## Sliding Window Minimum

### February 22, 2011

We start with a function that creates a random input list:

`(define (make-sequence len symb)`

(map (lambda (x) (randint symb)) (make-list len #f)))

For instance, (make-sequence 25 10) will produce a list of 25 non-negative integers less than 10:

`> (make-sequence 25 10)`

(5 4 9 3 3 0 8 5 9 8 7 4 9 3 8 4 4 9 3 9 2 4 0 1 0)

The slow algorithm recomputes the minimum at each position of the window:

`(define (slow-swm k vs)`

(let loop ((vs vs) (len (- (length vs) k -1)) (zs '()))

(if (zero? len) (reverse zs)

(loop (cdr vs) (- len 1)

(cons (apply min (take k vs)) zs)))))

Here’s an example:

`> (slow-swm 3 '(4 3 2 1 5 7 6 8 9))`

(2 1 1 1 5 6 6)

Now we begin our look at the fast algorithm by computing the initial queue:

`(define (right-most v vs)`

(let loop ((pos (- (length vs) 1)) (vs (reverse vs)))

(if (= v (car vs)) pos

(loop (- pos 1) (cdr vs)))))

We find the right-most value in the queue because the minimum remains alive as long as possible. The iteration continues until all the minima have been found in the initial window.

`(define (init k vs)`

(let loop ((ws (take k vs)) (as '()))

(if (null? ws) (reverse as)

(let* ((m (apply min ws)) (j (right-most m ws)))

(loop (drop (+ j 1) ws)

(cons (list m (+ k k (- (length ws)) j)) as))))))

We are using Harter’s terminology: the input list is *vs* and the queue is *as*, and later the output list will be *rs*. The queue is updated using the three-step algorithm given above; the `filter`

performs the first step, the `append`

performs the second step, and the `if`

performs the third step:

`(define (update j k v as)`

(let ((new-as (append (filter (lambda (z) (< (car z) v)) as)

(list (list v (+ j k))))))

(if (< j (cadar new-as)) new-as (cdr new-as))))

Now we are ready for the fast solution. At each step we add the current minimum to the growing solution with `(cons (caar as) rs)`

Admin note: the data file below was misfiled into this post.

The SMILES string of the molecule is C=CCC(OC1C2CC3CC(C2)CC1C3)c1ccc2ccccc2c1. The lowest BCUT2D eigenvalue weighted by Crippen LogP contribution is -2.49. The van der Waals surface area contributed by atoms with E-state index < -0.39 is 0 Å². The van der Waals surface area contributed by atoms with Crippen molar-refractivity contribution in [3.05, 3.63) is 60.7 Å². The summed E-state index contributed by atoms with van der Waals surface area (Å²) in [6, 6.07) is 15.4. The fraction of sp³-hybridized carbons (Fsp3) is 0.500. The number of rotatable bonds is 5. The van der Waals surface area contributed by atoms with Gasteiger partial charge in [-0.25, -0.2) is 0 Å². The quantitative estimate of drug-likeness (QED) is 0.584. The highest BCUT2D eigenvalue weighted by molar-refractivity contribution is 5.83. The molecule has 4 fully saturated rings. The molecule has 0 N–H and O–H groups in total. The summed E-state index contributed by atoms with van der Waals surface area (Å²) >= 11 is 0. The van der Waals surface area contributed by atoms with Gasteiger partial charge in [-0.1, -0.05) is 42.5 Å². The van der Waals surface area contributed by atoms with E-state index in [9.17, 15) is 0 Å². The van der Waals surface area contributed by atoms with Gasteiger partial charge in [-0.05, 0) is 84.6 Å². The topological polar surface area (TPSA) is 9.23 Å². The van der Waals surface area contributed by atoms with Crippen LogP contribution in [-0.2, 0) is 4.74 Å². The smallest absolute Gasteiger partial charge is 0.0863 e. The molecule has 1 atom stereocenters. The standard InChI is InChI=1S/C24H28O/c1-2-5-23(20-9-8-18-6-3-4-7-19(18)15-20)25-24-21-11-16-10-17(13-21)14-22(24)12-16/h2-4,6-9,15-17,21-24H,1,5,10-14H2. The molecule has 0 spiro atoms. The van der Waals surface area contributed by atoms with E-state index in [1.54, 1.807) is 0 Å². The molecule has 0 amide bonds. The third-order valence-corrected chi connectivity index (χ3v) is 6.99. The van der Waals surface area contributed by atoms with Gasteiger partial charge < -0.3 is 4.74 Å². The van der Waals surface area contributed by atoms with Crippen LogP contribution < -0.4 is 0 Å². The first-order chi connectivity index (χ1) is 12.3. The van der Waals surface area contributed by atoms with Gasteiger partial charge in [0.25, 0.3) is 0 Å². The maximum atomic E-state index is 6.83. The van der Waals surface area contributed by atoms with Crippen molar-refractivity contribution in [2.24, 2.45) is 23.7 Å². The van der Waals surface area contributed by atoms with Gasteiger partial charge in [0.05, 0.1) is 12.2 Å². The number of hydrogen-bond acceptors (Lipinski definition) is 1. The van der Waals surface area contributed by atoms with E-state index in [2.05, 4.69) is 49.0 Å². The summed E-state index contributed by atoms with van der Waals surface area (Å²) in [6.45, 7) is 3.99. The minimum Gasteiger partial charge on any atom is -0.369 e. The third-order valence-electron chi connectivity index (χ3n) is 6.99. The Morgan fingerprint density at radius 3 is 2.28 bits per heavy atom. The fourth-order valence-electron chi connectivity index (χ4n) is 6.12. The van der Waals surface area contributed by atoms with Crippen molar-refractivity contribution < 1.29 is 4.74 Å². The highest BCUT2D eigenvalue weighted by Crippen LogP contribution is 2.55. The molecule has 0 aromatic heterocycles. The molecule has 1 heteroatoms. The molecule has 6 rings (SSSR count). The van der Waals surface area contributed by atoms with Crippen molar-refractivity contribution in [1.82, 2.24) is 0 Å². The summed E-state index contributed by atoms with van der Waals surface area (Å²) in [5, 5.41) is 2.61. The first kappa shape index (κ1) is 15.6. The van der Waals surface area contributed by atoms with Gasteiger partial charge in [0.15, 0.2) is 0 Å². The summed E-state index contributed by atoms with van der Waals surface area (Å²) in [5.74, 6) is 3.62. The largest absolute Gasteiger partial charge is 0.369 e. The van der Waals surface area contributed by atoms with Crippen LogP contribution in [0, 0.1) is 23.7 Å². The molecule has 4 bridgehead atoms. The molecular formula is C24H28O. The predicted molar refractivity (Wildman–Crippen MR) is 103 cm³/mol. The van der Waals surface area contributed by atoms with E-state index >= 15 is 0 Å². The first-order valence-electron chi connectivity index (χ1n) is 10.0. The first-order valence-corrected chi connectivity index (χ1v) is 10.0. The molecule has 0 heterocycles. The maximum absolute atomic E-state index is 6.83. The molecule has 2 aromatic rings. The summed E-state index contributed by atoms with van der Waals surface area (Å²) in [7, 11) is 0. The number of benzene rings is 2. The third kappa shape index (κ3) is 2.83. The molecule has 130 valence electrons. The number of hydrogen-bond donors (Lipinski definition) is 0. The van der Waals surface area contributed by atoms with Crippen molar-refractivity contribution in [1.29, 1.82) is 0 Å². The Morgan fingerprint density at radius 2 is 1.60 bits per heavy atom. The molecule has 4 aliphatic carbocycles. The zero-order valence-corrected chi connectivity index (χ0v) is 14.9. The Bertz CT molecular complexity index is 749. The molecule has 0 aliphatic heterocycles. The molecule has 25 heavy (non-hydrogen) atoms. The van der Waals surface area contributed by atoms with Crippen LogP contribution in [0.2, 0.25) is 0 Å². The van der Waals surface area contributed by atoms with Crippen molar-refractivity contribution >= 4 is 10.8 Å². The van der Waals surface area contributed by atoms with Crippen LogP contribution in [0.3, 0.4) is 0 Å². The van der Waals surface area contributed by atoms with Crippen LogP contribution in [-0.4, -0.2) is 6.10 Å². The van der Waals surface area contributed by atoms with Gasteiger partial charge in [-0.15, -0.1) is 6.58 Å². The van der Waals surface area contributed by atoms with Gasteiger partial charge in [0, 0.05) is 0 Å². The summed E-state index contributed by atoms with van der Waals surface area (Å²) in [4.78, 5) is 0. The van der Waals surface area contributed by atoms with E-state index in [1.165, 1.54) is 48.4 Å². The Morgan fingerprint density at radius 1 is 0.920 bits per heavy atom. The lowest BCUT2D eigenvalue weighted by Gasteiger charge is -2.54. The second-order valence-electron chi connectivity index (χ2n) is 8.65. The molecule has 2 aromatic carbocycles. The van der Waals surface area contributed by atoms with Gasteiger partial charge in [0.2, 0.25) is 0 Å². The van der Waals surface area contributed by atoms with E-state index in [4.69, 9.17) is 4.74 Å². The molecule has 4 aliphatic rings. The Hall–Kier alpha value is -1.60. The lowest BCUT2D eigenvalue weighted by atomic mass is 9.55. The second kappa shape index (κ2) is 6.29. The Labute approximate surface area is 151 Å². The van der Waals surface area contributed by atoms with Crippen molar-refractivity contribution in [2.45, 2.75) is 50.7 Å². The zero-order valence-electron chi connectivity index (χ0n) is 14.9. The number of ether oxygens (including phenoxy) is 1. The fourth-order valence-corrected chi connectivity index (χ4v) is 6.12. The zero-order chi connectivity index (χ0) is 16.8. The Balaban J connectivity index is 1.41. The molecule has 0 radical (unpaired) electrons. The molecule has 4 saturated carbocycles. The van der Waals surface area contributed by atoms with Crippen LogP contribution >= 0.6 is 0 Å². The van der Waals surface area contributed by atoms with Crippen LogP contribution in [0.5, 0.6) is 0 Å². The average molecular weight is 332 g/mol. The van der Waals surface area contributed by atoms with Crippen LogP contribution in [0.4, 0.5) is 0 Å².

, then update the queue and loop until the input is empty, when we add the final minimum to the output before returning it:

`(define (fast-swm k vs)`

(let loop ((j k) (vs (drop k vs)) (as (init k vs)) (rs '()))

(if (null? vs) (reverse (cons (caar as) rs))

(let ((new-as (update j k (car vs) as)))

(loop (+ j 1) (cdr vs) new-as (cons (caar as) rs))))))

Here’s an example:

`> (fast-swm 3 '(4 3 2 1 5 7 6 8 9))`

(2 1 1 1 5 6 6)

This is a tricky little program, and deserves a proper test. The easiest way to do that is to create a bunch of random inputs and confirm that the two algorithms return the same output:

`(define (swm-test n)`

(do ((i 0 (+ i 1))) ((= i n))

(let ((vs (make-sequence (randint 100 1000) (randint 10 500)))

(k (randint 5 50)))

(assert (slow-swm k vs) (fast-swm k vs)))))

As always, no news is good news:

`> (swm-test 1000)`

We used `take`

, `drop`

, `randint`

and `assert`

from the Standard Prelude. You can run the program at http://programmingpraxis.codepad.org/zr59LnZk.

By the way, this past Saturday, February 19^{th}, was the second anniversary of Programming Praxis. My thanks to all my readers, and especially to those who have posted their solutions in the comments. Your response gives me the energy to keep going.

Congrats on two great years, and here’s to many more!

This is my own solution. May not be the better one.

More python ;-)

I was interested in this since I use a number of algorithms that operate on sliding windows. On my machine, when I compare the C code on the tiac.net site to a dumber algorithm, I beat it on random data for a variety of window sizes. What I’ve always done is track just the best minimum and death time. No queues/rings or O(k) storage needed. When the best value dies before a better value is found, you just fall back on the naive O(k) search for the next best value. On strictly ascending data this degrades all the way down to O(nk) performance, but the expected performance on a typical dataset is close to O(n)–especially if the window size is large. Larger windows are better because it’s more likely you won’t ever have k increasing values, meaning you won’t ever have to do the O(k) search.

Here’s a replacement for that tiac.net C code… just thrown together to use his terminology, so hopefully I didn’t make any mistakes. Try it out if you like and see if your results improve or not in your favorite language:

Another Python solution using a deque:

This C# solution uses a binary min heap (see http://en.wikipedia.org/wiki/Binary_heap).

I’ve omitted the heap implementation here.

Performance O(k + (k-1)log(k-1) + (n-k) log k) = O(n log(n)).